That this absolutely terrible British comedy horror flick was made back in 1988 and yet was only released on video in the early 2000s should have been some indication that it was going to be a depressingly shite film. But it had an interesting premise, in that Jackson (Gregory Cox), a Byron quoting serial killer, wanders the streets killing at random until he meets a blind girl, Shelly (Fiona Evans), and falls in love. And so somewhat stupidly I decided to give it a go. Ah, how I regret ever waking up that day.
Dreadfully scripted by Mark Cutforth and tediously directed by Anders Palm, this is supposed to be a satire on the whole slasher genre but it’s so poorly scripted and acted that it quickly becomes just as bad (if not far worse) than the films it sneers at. The whole movie revolves around the joke that Jackson is an intellectual killer and fully aware of the horror he creates, but it wears thin so quickly that you want to scream at the tv as loudly as the murder victims do when they’re killed in surprisingly rubbish ways. The two lead actors are okay, as in they didn’t make me want to smash the tv screen in, throw it out of a window and then go outside and set fire to it just to make sure I never accidentally witnessed this film again, but the script is so awful it’s probably not a shock that everyone walks away from the movie looking like a RADA reject, and the majority of the supporting characters are responsible for some of the worst acting ever committed to celluloid. And I’ve seen all of Neil Breen’s output, as I’m clearly some sort of masochist.
Much of the script is supposedly littered with thoughtful and perceptive comments on life, sex, love and society, but this commentary is now so outdated, tired and semi-offensive that it’s actually painful to watch, I was tempted to put dynamite in my eyes and destroy them for good and I’ve become rather fond of them over the years. By the end of the movie Jackson decides he has no choice but to murder everyone and goes about killing all of Shelly’s friends at a party, whilst tediously philosophising throughout. Finally he kills Shelly off, despite her claims of love, exclaiming afterwards “It’s a hell of a life being a monster, a hell of a life”. And then the movie ends with Jackson walking along a street and noticing a cinema showing ‘The Hand of Death Part 26 Jackson Returns’ and screaming “No!”, it’s a bit of reality breaking meta commentary which is supposed to be funny but only made me break down in tears at the prospect of a possible sequel.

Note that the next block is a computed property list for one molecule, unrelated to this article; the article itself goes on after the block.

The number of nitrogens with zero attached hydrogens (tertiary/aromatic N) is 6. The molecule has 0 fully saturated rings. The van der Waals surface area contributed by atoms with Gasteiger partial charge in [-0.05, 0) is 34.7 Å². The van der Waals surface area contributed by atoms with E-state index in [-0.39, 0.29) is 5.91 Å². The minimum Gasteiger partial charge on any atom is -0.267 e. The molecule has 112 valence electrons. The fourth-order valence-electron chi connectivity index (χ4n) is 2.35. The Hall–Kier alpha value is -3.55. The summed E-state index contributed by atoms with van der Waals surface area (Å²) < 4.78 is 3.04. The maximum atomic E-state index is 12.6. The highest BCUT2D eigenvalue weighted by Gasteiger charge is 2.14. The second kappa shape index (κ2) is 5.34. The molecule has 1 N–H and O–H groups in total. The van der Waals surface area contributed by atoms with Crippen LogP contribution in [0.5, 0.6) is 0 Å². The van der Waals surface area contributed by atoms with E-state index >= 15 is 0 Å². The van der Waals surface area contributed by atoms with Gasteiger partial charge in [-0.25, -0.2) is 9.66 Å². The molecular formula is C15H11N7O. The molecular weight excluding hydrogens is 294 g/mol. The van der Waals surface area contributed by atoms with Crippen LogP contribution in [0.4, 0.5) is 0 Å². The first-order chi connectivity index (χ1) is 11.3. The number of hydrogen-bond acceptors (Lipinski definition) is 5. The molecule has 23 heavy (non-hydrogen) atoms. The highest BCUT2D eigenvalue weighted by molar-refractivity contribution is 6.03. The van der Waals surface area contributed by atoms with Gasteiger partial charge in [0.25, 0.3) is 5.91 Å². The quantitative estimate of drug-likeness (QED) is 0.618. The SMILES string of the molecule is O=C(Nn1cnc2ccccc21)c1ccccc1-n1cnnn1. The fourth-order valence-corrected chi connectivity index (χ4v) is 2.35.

The video box has a quote on it from IMDB claiming it to be “The best satire of gore & slasher films ever made” but on further inspection this was made from a member of the general public who surely must be the film’s director Anders Palm, and though there are other positive reviews on the site I can only guess that either Palm has many other IMDB accounts or that he’s an evil hypnotist who’s managed to trick people in to writing them. It’s unfortunate that another review from the website wasn’t quoted on the box, as it’s far more accurate: “Annoying attempts at humour…We plod through over a half an hour of crap about him and his blind girlfriend and their relationship problems…This looks like home movies filmed on the streets in and around London on a pocket change budget…It’s one of the most memorable flicks you’re ever going to see, but that doesn’t necessarily mean it’s good”, at the very least I would have saved both time and money and watched something far more interesting instead.
If I haven’t put you off yet, it features a fair amount of gratuitous nudity as Palm is a sexist jerk, the soundtrack is an irritating mix of the worst of 1980’s electro pop, it’s 85 minute running time seems like an ice age, and if I was to ever meet the director of this film I couldn’t promise that I wouldn’t end up in prison for murder. And do you really want the same thing to happen to you? Some of the films included in “Oh, The Humanity” section on this site fall in to the “So bad they’re funny” category but this is not one of them, there wasn’t a single moment where I stopped grimacing throughout. Also known as “Hand of Death Part 25: Jackson’s Back” and “Unmasked Part 25”, I would never have watched for longer than twenty five minutes if it wasn’t so that I could write this review and warn others about this dreadful abomination. Please don’t make my painful sacrifice be in vain.